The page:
‘Quantum' Offers No Solace to Bond Fans

The first scene of "Quantum of Solace" consists of a high-speed car chase. Autos careening down the highway as their occupants exchange gunfire. We see that Bond (Daniel Craig) is driving one of the vehicles. However, we don’t know who is in the other cars, nor the motivations of the parties. As the vignette proceeds, we can’t even follow which car Bond occupies or the spatial relationship of the vehicles. It’s an action packed scene, but one which proves frustrating to watch.

This prologue is followed by the opening credits, which lack the visual panache of prior Bond films. Worse yet is the opening song, “Another Way to Die,” a cacophonous rendition by Alicia Keys and Jack White. It is the first duet in the history of the franchise and certainly its weakest ever.

This is the first time that the storyline of a Bond film follows directly from its prior installment rather than function as a stand alone entity. The viewer must remember that in “Casino Royale,” Bond’s lady love, Vesper (Eva Green), had been murdered. Much of Bond’s motivation in “Quantum of Solace,” stems from his appetite for revenge. However, it is often difficult to understand how Bond’s actions in this film relate to her murder.

In an early interrogation scene we learn a secret organization, Quantum, has accrued significant international power. Inexplicably, MI6’s head honcha, M (Judi Dench), knows nothing about it. She’s even unaware that her assistant of many years is a double agent, who is working in concert with Quantum. Another chase scene ensues with Bond hoofing after M’s perfidious underling. Once again, the scene is visually titillating, but it’s hard to divine what is transpiring. 

The film then shifts to Port-au-Prince, Haiti. There, we meet Dominic Greene (bug-eyed Roman Polanski doppelganger, Mathieu Amalric), a leader of Quantum. He’s assumed a cover as a concerned environmentalist and philanthropist. In reality, this Machiavellian figure is forever scheming how to make more money. He resorts to unscrupulous methods. However, unlike prior Bond villains, Greene’s ambitions are far less grandiose than world domination.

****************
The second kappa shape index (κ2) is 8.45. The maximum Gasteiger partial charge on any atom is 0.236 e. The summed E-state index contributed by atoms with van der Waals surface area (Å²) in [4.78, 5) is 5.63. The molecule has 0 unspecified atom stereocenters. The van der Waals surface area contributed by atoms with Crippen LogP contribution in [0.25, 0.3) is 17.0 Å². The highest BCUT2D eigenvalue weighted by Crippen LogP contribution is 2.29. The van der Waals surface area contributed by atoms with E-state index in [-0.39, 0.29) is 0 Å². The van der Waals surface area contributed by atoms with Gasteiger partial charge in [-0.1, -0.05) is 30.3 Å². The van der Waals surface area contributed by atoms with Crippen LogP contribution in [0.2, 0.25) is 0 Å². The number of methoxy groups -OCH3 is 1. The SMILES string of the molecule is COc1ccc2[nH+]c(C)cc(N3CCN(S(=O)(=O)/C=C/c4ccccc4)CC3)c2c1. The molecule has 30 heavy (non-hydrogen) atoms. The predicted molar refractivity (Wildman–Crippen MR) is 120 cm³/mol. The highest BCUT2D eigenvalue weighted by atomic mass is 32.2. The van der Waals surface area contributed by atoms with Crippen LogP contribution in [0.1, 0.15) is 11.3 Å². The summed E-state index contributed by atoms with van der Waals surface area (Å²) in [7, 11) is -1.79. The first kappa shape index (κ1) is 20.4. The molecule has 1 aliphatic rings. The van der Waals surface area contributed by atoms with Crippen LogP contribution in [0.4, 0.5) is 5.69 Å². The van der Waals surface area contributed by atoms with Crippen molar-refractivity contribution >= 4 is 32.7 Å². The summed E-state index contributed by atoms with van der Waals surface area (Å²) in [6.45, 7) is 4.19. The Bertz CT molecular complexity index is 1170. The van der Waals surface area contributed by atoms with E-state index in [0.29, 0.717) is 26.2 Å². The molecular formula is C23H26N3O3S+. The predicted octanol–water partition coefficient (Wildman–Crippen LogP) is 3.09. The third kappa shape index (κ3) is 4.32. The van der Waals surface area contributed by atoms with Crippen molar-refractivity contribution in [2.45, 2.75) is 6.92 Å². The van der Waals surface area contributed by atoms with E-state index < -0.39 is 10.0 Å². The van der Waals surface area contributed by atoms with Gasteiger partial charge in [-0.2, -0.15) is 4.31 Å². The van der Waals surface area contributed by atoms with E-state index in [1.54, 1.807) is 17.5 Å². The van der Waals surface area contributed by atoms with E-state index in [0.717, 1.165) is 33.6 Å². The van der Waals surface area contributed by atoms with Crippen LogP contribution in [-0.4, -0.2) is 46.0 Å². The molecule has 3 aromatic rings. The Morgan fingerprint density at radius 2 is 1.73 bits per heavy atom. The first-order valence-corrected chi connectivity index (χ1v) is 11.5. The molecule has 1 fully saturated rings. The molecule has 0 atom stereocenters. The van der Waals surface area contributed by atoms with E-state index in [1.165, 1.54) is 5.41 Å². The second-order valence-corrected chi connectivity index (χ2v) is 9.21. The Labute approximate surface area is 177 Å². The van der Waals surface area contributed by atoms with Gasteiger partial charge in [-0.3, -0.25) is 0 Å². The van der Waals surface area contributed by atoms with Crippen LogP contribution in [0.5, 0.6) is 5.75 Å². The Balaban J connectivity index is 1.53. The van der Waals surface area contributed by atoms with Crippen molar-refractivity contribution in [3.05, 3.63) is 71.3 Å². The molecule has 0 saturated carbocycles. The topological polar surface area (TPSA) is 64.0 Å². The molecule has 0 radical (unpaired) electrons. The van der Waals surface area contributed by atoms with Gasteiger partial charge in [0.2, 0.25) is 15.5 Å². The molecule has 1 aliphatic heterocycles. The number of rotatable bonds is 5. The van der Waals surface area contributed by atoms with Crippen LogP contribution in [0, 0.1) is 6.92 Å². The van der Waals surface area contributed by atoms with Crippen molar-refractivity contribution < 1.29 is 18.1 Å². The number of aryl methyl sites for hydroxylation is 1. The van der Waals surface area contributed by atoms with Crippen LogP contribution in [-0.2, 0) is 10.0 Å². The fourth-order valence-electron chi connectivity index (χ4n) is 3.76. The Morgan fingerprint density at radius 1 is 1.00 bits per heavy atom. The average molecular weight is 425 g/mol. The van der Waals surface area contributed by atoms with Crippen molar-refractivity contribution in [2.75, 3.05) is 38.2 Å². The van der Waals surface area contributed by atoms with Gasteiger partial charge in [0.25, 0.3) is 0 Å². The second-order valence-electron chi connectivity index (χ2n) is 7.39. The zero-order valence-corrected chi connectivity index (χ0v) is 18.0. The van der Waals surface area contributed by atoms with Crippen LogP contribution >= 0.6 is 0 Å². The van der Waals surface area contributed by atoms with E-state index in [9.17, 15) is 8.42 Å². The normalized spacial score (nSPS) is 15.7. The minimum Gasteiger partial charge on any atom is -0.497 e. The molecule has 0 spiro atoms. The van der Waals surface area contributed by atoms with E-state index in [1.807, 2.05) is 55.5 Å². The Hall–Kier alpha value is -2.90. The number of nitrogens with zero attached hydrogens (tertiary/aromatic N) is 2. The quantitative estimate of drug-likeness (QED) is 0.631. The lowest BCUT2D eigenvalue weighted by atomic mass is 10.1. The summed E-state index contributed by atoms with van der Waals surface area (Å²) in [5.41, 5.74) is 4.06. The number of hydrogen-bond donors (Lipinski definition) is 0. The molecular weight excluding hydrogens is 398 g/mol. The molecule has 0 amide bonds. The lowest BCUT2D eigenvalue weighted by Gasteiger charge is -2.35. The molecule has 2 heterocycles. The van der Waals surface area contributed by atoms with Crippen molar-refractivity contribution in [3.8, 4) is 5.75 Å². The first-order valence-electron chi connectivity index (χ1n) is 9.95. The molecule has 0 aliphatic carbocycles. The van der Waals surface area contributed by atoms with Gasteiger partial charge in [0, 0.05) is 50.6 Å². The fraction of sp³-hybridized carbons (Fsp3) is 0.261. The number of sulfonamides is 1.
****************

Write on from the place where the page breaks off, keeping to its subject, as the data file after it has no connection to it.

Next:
Bond travels to Haiti, where he commences a problematic relationship with a comely Bolivian woman, Camille (Olga Kurylenko). Since Camille is supposed to Latin, Kurylenko is covered with makeup, which renders her complexion dusky. The film tries to rationalize her character’s incongruous Russian accent as resulting from the fact that her mother had hailed from that part of the world.

Daniel Craig is easily the best Bond since Sean Connery established the iconic screen character. He evidences a steely resolve and convincing physicality. Both qualities had been egregiously missing from the portrayals by Connery’s successors. Unfortunately, Craig’s efforts are subverted by mediocre direction, a muddled screenplay and horrible editing.

Marc Forster is a curious choice to helm a big budget action film. Previously, he has directed art house faves, “Monster’s Ball,” “Finding Neverland,” and most recently, “The Kite Runner.” Forster is particularly ill-suited to the genre, since the screenplay, co-written by Paul Haggis (“Crash,” “Million Dollar Baby”), tilts far more heavily towards non-stop action than any prior Bond film. There is no breathing space for character development, which is Forster’s forte.

The editing by Matt Chesse and Richard Pearson favors the dizzying, hyperkinetic style, which was used in the “Bourne” trilogy. As a result, “Quantum of Solace” is more a jumbled litany of eye-popping stunts than a quintessential Bond film.

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